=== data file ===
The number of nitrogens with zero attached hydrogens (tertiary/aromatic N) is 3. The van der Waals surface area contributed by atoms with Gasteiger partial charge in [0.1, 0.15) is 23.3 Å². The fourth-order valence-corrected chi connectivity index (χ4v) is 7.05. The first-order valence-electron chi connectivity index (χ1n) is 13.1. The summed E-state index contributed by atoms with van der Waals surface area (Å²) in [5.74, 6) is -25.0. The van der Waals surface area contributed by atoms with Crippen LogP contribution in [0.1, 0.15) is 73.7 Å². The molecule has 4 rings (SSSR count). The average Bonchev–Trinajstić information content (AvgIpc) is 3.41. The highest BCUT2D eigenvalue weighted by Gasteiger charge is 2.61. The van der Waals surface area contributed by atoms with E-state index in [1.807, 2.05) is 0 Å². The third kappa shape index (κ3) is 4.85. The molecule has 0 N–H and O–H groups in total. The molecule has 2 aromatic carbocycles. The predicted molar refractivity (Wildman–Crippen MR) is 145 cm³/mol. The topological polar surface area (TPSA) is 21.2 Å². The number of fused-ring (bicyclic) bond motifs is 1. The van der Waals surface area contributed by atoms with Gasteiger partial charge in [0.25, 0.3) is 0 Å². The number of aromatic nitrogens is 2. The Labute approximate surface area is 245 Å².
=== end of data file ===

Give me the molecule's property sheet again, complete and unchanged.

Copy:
The number of nitrogens with zero attached hydrogens (tertiary/aromatic N) is 3. The van der Waals surface area contributed by atoms with Gasteiger partial charge in [0.1, 0.15) is 23.3 Å². The fourth-order valence-corrected chi connectivity index (χ4v) is 7.05. The first-order valence-electron chi connectivity index (χ1n) is 13.1. The summed E-state index contributed by atoms with van der Waals surface area (Å²) in [5.74, 6) is -25.0. The van der Waals surface area contributed by atoms with Crippen LogP contribution in [0.1, 0.15) is 73.7 Å². The molecule has 4 rings (SSSR count). The average Bonchev–Trinajstić information content (AvgIpc) is 3.41. The highest BCUT2D eigenvalue weighted by Gasteiger charge is 2.61. The van der Waals surface area contributed by atoms with E-state index in [1.807, 2.05) is 0 Å². The third kappa shape index (κ3) is 4.85. The molecule has 0 N–H and O–H groups in total. The molecule has 2 aromatic carbocycles. The predicted molar refractivity (Wildman–Crippen MR) is 145 cm³/mol. The topological polar surface area (TPSA) is 21.2 Å². The number of fused-ring (bicyclic) bond motifs is 1. The van der Waals surface area contributed by atoms with Gasteiger partial charge in [0.25, 0.3) is 0 Å². The number of aromatic nitrogens is 2. The Labute approximate surface area is 245 Å².